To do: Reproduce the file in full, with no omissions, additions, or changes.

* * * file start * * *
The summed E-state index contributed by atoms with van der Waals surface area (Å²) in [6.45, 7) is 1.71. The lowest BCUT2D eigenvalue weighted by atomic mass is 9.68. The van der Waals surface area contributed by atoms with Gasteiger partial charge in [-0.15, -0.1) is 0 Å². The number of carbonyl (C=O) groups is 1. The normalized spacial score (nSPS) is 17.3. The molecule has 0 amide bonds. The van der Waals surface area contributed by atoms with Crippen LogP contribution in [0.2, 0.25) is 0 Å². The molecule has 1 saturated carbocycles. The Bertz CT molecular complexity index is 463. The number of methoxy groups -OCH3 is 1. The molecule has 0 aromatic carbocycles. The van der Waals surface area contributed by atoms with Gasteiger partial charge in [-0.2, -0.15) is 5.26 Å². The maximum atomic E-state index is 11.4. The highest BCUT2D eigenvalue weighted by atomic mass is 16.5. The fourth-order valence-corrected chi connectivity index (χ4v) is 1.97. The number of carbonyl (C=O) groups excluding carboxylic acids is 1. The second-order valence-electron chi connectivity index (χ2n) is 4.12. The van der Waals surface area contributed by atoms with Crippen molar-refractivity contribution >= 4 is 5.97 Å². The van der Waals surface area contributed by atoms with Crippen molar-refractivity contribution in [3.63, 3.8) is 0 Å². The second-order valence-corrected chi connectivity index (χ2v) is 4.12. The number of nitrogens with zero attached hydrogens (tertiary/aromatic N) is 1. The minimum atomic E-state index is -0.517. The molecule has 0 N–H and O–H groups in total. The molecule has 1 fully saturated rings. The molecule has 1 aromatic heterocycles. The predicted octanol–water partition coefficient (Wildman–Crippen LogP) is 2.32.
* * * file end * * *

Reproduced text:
The summed E-state index contributed by atoms with van der Waals surface area (Å²) in [6.45, 7) is 1.71. The lowest BCUT2D eigenvalue weighted by atomic mass is 9.68. The van der Waals surface area contributed by atoms with Gasteiger partial charge in [-0.15, -0.1) is 0 Å². The number of carbonyl (C=O) groups is 1. The normalized spacial score (nSPS) is 17.3. The molecule has 0 amide bonds. The van der Waals surface area contributed by atoms with Crippen LogP contribution in [0.2, 0.25) is 0 Å². The molecule has 1 saturated carbocycles. The Bertz CT molecular complexity index is 463. The number of methoxy groups -OCH3 is 1. The molecule has 0 aromatic carbocycles. The van der Waals surface area contributed by atoms with Gasteiger partial charge in [-0.2, -0.15) is 5.26 Å². The maximum atomic E-state index is 11.4. The highest BCUT2D eigenvalue weighted by atomic mass is 16.5. The fourth-order valence-corrected chi connectivity index (χ4v) is 1.97. The number of carbonyl (C=O) groups excluding carboxylic acids is 1. The second-order valence-electron chi connectivity index (χ2n) is 4.12. The van der Waals surface area contributed by atoms with Crippen molar-refractivity contribution >= 4 is 5.97 Å². The van der Waals surface area contributed by atoms with Crippen molar-refractivity contribution in [3.63, 3.8) is 0 Å². The second-order valence-corrected chi connectivity index (χ2v) is 4.12. The number of nitrogens with zero attached hydrogens (tertiary/aromatic N) is 1. The minimum atomic E-state index is -0.517. The molecule has 0 N–H and O–H groups in total. The molecule has 1 fully saturated rings. The molecule has 1 aromatic heterocycles. The predicted octanol–water partition coefficient (Wildman–Crippen LogP) is 2.32.